Is Ontario’s cougar population increasing?

A portrait of a cougar in autumn By Evgeniyqw/Shutterstock

Cougars are starting to travel through northwestern Ontario more often, experts say, but it’s still too early to confirm whether they’re settling in the province.

The Eastern or North American cougar (Puma concolor couguar) was classified as an endangered species in 1978 by the Committee on the Status of Endangered Wildlife in Canada, according to Nature Canada. Cougars are considered extremely rare in the country, with wildlife experts debating their presence in Ontario, and park officials often dismissing reported sightings.

In the last half a decade, the Ministry of Natural Resources and Forestry has found credible evidence for a handful of sightings in northern Ontario, says MNRF large animal research scientist Brent Patterson. A group of Ontarians found a cougar carcass on the side of a Thunder Bay road in 2017. In December 2020 and January 2021, Pukaskwa National Park trail cameras captured photos of a cougar, and in June 2023, the MNRF confirmed a cougar sighting in Cannington, Ont.

Patterson says most cougars in Ontario come from Black Hills in South Dakota, southern Saskatchewan, and Manitoba, where populations have been increasing for the last few years. He’s seen no evidence, however, that cougars have been reproducing in Ontario.

“Evidence (of reproduction) could take a few forms, but a smoking gun would be very clear tracks left by a mother and kids travelling together,” he says. “If we do have breeding here, it’s occurring at such a low level that we haven’t been able to detect it.”

Patterson says there isn’t enough prey in northern Ontario for cougars to start breeding. He says the cougar spotted in Pukaskwa National Park was likely passing through the area because the park has low deer and moose populations.

He adds that many southern Ontario environments are also unsuitable for cougars due to human proximity. “We have adequate prey down here, but also a very high hazard with such high human and road densities. It’s not clear to me that southern Ontario could ever support a resident population,” he says.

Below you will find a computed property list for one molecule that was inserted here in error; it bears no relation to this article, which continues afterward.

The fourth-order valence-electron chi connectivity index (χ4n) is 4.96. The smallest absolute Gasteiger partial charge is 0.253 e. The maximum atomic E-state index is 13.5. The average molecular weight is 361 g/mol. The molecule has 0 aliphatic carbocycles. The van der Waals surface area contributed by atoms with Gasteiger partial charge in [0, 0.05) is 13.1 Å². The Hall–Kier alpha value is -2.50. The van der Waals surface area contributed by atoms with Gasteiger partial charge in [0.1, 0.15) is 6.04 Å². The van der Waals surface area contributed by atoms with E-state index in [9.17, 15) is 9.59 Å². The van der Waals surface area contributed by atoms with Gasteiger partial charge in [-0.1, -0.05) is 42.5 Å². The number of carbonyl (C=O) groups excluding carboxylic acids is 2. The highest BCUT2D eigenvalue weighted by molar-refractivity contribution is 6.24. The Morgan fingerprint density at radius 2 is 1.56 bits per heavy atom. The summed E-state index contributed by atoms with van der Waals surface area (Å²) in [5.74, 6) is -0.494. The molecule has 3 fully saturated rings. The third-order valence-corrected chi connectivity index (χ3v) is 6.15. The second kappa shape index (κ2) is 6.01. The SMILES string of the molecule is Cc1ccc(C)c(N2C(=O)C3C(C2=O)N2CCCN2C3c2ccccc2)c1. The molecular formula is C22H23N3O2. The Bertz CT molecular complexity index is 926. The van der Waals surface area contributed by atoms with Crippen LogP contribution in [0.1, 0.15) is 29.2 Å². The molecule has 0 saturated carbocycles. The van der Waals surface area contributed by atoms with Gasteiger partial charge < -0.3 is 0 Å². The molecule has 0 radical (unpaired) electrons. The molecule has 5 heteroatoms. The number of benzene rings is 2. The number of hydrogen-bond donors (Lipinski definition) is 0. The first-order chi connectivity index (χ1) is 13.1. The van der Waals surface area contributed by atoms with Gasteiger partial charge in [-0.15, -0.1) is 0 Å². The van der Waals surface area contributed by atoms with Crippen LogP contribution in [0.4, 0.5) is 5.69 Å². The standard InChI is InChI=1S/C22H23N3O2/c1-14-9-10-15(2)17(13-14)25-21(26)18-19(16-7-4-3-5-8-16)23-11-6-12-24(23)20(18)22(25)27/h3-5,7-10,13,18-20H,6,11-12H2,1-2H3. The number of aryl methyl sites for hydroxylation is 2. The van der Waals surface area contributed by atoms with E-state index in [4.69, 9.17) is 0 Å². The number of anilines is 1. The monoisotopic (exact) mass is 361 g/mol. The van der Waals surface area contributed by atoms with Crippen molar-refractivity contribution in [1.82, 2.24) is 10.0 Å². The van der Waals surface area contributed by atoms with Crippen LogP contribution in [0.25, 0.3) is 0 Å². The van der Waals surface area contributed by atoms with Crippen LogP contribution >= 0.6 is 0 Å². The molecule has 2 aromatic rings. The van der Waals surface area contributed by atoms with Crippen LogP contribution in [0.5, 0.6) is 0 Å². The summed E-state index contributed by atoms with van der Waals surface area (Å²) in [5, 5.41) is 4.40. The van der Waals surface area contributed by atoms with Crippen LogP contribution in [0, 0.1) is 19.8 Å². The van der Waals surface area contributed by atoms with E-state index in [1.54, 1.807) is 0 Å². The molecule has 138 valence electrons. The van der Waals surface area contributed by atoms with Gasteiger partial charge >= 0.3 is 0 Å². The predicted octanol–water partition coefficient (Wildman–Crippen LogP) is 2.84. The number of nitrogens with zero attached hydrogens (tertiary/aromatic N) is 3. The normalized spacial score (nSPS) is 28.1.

Daniel Pouliot, the resource conservation manager for Pukaskwa National Park, says the average male cougar inhabits a home 500 sq. km in size.

“It’s a very large home, and they can travel very long distances,” he says, adding that female cougars have smaller home ranges at around 200 sq. km.

Despite southern Ontario’s unsuitable environments, it’s the source of 70 per cent of sightings from 1996 to 2010, according to a 2011 MNRF study. Patterson says most of these sightings have evidence that’s ambiguous at best since people tend to confuse cougars for house cats or red foxes. But it shows an increased awareness of cougars’ presence in the province, he says.

Pouliot says credible sightings are likely more common now because more trail cameras are being installed in wildlife settings. Pukaskwa National Park, for example, installed 18 cameras in 2010, then added 6 in 2021 for a total of 24.

He adds that people are also more knowledgeable on what details make cougars distinct from other animals.

“When you used to hear about cougar sightings, people would mostly talk about the colour and size. The long tail is something I was not hearing as often, but now they always talk about it,” he says.

Patterson says given the increasing populations in neighbouring provinces, it’s possible cougars could start breeding in northern Ontario in 10 to 15 years. “It’s not a question of ‘if’ we get a resident population,” he says. “It’s more ‘when.’”

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